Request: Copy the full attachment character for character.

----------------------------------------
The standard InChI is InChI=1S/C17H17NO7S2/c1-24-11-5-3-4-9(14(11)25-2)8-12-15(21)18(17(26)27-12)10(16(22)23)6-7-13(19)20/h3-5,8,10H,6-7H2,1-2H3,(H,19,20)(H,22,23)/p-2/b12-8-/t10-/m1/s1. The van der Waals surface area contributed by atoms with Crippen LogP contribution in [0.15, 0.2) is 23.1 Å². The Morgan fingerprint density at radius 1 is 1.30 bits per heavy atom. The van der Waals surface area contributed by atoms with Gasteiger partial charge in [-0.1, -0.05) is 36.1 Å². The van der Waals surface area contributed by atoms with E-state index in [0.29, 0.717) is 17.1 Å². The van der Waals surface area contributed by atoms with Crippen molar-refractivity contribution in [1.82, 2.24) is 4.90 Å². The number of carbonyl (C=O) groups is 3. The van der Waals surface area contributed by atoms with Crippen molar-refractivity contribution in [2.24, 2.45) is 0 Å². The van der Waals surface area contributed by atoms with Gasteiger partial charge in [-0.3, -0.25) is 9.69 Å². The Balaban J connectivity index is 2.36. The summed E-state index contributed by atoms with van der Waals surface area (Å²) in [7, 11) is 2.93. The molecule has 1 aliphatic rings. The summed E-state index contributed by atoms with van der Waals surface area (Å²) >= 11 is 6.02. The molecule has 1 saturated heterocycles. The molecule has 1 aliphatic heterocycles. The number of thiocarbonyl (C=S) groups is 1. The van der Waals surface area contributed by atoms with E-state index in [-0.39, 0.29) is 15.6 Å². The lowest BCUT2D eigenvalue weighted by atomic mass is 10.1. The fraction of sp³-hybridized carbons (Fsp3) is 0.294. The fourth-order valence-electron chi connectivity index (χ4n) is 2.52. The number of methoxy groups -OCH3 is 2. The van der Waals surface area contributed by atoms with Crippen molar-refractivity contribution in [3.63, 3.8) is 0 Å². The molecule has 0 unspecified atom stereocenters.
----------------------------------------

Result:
The standard InChI is InChI=1S/C17H17NO7S2/c1-24-11-5-3-4-9(14(11)25-2)8-12-15(21)18(17(26)27-12)10(16(22)23)6-7-13(19)20/h3-5,8,10H,6-7H2,1-2H3,(H,19,20)(H,22,23)/p-2/b12-8-/t10-/m1/s1. The van der Waals surface area contributed by atoms with Crippen LogP contribution in [0.15, 0.2) is 23.1 Å². The Morgan fingerprint density at radius 1 is 1.30 bits per heavy atom. The van der Waals surface area contributed by atoms with Gasteiger partial charge in [-0.1, -0.05) is 36.1 Å². The van der Waals surface area contributed by atoms with E-state index in [0.29, 0.717) is 17.1 Å². The van der Waals surface area contributed by atoms with Crippen molar-refractivity contribution in [1.82, 2.24) is 4.90 Å². The number of carbonyl (C=O) groups is 3. The van der Waals surface area contributed by atoms with Crippen molar-refractivity contribution in [2.24, 2.45) is 0 Å². The van der Waals surface area contributed by atoms with Gasteiger partial charge in [-0.3, -0.25) is 9.69 Å². The Balaban J connectivity index is 2.36. The summed E-state index contributed by atoms with van der Waals surface area (Å²) in [7, 11) is 2.93. The molecule has 1 aliphatic rings. The summed E-state index contributed by atoms with van der Waals surface area (Å²) >= 11 is 6.02. The molecule has 1 saturated heterocycles. The molecule has 1 aliphatic heterocycles. The number of thiocarbonyl (C=S) groups is 1. The van der Waals surface area contributed by atoms with E-state index in [-0.39, 0.29) is 15.6 Å². The lowest BCUT2D eigenvalue weighted by atomic mass is 10.1. The fraction of sp³-hybridized carbons (Fsp3) is 0.294. The fourth-order valence-electron chi connectivity index (χ4n) is 2.52. The number of methoxy groups -OCH3 is 2. The van der Waals surface area contributed by atoms with Crippen molar-refractivity contribution in [3.63, 3.8) is 0 Å². The molecule has 0 unspecified atom stereocenters.